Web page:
Mark from Live Science says "CBD, short for cannabidiol, is a trending ingredient the natural products industry and is the focus of a new area of cannabis research. CBD is one of many cannabinoids, or molecules produced uniquely by the cannabis family. Unlike tetrahydrocannabinol (THC, the primary psychoactive element in marijuana), CBD is non-psychoactive, meaning it doesn't have a strong effect on cognitive brain activity and doesn't cause the "high" associated with marijuana.
Our brains have specific receptors designed to accept cannabinoids, known as CB1 and CB2. Every variety of the cannabis family produces cannabinoids, including hemp. While CBD and THC are the most well-known cannabinoids, there are many different types, and only recently have significant resources been poured into their study."
Read the full article at Live Science >
IS CBD LEGAL?
Daniell from CNET says "The federal government recognizes two forms of the plant Cannabis sativa: hemp and marijuana. Hemp is the least processed form of the cannabis plant and contains high levels of cannabidiol, or CBD -- the compound in cannabis known for its medicinal properties.
Marijuana, on the other hand, is increasingly being bred to contain higher levels of THC -- sometimes upward of 30% -- and lower levels of CBD -- an average of less than 0.2%, according to research.
In 2018, the Agriculture Improvement Act of 2018 (aka the Farm Bill) legalized CBD that is derived from hemp and contains no more than 0.3% THC (by dry weight). CBD that comes from the marijuana plant remains illegal under the Controlled Substances Act since the Drug Enforcement Administration (DEA) classifies marijuana as a Schedule I drug. In DEA parlance, that means the administration believes it has "no currently accepted medical use and a high potential for abuse."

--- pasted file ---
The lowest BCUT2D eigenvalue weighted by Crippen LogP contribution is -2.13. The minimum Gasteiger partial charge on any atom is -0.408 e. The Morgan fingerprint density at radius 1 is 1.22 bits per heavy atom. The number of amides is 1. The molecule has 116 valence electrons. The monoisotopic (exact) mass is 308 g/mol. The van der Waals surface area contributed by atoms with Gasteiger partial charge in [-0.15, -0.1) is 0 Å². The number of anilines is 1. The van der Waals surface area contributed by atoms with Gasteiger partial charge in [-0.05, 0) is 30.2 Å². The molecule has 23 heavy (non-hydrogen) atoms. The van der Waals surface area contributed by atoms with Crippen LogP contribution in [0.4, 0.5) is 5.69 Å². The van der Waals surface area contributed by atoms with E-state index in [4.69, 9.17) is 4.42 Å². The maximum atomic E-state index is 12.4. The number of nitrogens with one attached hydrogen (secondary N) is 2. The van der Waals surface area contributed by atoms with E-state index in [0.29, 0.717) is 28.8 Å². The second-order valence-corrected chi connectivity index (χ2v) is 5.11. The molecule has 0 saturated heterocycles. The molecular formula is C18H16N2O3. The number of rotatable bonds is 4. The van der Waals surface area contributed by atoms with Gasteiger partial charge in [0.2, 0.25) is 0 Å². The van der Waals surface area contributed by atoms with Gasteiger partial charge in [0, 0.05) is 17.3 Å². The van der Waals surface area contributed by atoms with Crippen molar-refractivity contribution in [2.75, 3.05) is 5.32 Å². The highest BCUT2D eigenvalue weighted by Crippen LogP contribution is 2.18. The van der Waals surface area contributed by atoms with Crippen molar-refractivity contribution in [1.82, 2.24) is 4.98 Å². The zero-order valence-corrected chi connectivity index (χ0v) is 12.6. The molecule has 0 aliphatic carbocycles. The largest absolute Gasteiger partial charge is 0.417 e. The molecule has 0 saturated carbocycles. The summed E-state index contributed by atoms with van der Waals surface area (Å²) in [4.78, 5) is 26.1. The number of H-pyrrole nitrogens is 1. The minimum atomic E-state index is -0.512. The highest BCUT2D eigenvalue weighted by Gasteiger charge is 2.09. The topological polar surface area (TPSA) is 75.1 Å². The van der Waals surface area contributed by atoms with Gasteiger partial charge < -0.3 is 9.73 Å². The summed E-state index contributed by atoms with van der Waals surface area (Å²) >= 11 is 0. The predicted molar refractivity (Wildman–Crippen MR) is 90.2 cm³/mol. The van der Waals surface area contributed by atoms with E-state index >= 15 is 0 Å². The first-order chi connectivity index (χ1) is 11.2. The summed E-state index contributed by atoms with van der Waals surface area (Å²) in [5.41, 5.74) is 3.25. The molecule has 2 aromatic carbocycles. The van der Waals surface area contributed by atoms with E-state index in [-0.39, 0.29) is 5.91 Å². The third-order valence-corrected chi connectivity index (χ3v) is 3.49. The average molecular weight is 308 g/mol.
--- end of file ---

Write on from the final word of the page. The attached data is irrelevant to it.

The Farm Bill also created regulations for hemp farmers, which means, "that any cannabinoid—a set of chemical compounds found in the cannabis plant—that is derived from hemp will be legal, if and only if that hemp is produced in a manner consistent with the Farm Bill, associated federal regulations, association state regulations, and by a licensed grower," according to the Brookings Institute, a non-profit public policy organization."
Read the full article at CNET >